high-wire

It’s been almost two months since I finished reading The Shadow of the Wind, and almost two months since I started reading Shalimar the Clown (by Salman Rushdie). I’ve now finished reading Shalimar but I’m not quite sure how I feel about the novel.

I think I knew, when I finished reading Shadow, that any book that immediately followed it would be at a disadvantage, but something had to be next in line, and it just so happened that a colleague of mine had lent me her copy of Shalimar the Clown. If we’re being completely honest here (which I always try to be), she wasn’t so much “lending” as she was “challenging me to read this book that she gave up on after about three pages”. But by this I mean that she gave it to me in the belief that I would conquer it, rather than doubting that I could do any better.

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shadow

I finished reading The Shadow of the Wind last night, and I’ve been thinking all day (between doing normal things, of course) about how I need to write a post about it, and wondering what on earth I’m going to actually write… I’ve already mentioned in a previous post that it’s magnificently written, but, now that I’ve finished the novel in its entirety, I feel like it deserves something more elaborate.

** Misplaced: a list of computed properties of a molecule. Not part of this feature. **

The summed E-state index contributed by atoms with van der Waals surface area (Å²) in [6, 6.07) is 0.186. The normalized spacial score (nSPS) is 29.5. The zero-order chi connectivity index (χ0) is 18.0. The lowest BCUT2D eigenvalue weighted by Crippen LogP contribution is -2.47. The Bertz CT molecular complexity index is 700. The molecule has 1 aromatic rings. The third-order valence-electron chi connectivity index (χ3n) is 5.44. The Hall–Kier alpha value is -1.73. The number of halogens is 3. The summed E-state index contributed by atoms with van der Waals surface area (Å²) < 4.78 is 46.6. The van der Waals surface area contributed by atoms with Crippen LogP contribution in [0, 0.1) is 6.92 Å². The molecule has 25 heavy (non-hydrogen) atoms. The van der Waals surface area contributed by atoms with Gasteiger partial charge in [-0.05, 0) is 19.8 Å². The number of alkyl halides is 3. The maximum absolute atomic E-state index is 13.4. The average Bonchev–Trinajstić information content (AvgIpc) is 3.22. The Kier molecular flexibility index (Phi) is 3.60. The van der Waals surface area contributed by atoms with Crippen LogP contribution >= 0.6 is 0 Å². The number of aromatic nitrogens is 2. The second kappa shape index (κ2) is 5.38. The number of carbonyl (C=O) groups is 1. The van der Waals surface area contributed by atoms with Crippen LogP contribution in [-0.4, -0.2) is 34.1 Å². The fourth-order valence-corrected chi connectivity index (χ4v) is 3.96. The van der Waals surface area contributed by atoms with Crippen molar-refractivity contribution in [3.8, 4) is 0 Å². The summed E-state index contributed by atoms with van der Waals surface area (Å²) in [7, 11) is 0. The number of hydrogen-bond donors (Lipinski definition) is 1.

I found my copy of Carlos Ruiz Zafón’s masterpiece at a Lifeline Bookfest at the start of this year. It’s in pretty good condition, and I was amazed that anyone could just give it away (even if it is for charity). Now that I’ve actually read it for myself, I’m even more amazed that the previous owner gave it away. I have every intention of keeping this one forever (although I am open to lending it out to friends).  Continue reading

forget me not

These last two weeks, I’ve been reading The Shadow of the Wind by Carlos Ruiz Zafón. I feel like people have been recommending Shadow to me for so long, it’s really about time I got around to it. But I’m only about 200 pages in, so no spoilers please.

Anyway, anyone who has read it, or knows anything about the work of Ruiz Zafón will know that Shadow is magnificently written, and full of beautifully poetic prose. If I spent all day trying to mark or note down every line I liked, it would take me forever to finish reading it. Since I haven’t been writing down notable quotes, I actually feel like I’m really powering through this. I mean, considering how slowly I usually read, this feels almost too fast; but it’s just such a page-turner, and maybe I’ve just been in more of a reading mindset lately (?)

All of that aside, there is one quote that I wanted to share:

“He would have liked to know that somebody wanted to keep him alive, that someone remembered him. He used to say that we exist as long as somebody remembers us.”
– Nuria Monfort, speaking of Julián Carax (Chapter 20)

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